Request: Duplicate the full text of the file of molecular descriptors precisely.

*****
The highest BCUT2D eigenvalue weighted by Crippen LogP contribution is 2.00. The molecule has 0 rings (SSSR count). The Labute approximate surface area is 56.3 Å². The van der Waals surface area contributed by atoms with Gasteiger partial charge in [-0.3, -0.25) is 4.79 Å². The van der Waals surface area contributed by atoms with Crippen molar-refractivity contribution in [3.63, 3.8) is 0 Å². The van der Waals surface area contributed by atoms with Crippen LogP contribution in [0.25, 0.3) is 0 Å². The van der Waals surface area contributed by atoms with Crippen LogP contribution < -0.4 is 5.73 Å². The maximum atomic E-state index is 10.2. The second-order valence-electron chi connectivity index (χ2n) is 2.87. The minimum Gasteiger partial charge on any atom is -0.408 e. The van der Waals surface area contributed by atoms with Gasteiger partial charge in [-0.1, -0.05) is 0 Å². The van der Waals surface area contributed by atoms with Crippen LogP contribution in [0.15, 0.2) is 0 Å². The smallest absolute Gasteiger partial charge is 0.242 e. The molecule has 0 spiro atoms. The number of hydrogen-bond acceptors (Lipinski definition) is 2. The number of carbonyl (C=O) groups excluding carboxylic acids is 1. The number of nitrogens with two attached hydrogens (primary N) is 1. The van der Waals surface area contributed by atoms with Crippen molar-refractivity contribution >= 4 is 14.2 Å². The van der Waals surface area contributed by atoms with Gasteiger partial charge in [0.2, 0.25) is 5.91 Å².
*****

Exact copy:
The highest BCUT2D eigenvalue weighted by Crippen LogP contribution is 2.00. The molecule has 0 rings (SSSR count). The Labute approximate surface area is 56.3 Å². The van der Waals surface area contributed by atoms with Gasteiger partial charge in [-0.3, -0.25) is 4.79 Å². The van der Waals surface area contributed by atoms with Crippen molar-refractivity contribution in [3.63, 3.8) is 0 Å². The van der Waals surface area contributed by atoms with Crippen LogP contribution in [0.25, 0.3) is 0 Å². The van der Waals surface area contributed by atoms with Crippen LogP contribution < -0.4 is 5.73 Å². The maximum atomic E-state index is 10.2. The second-order valence-electron chi connectivity index (χ2n) is 2.87. The minimum Gasteiger partial charge on any atom is -0.408 e. The van der Waals surface area contributed by atoms with Gasteiger partial charge in [-0.1, -0.05) is 0 Å². The van der Waals surface area contributed by atoms with Crippen LogP contribution in [0.15, 0.2) is 0 Å². The smallest absolute Gasteiger partial charge is 0.242 e. The molecule has 0 spiro atoms. The number of hydrogen-bond acceptors (Lipinski definition) is 2. The number of carbonyl (C=O) groups excluding carboxylic acids is 1. The number of nitrogens with two attached hydrogens (primary N) is 1. The van der Waals surface area contributed by atoms with Crippen molar-refractivity contribution >= 4 is 14.2 Å². The van der Waals surface area contributed by atoms with Gasteiger partial charge in [0.2, 0.25) is 5.91 Å².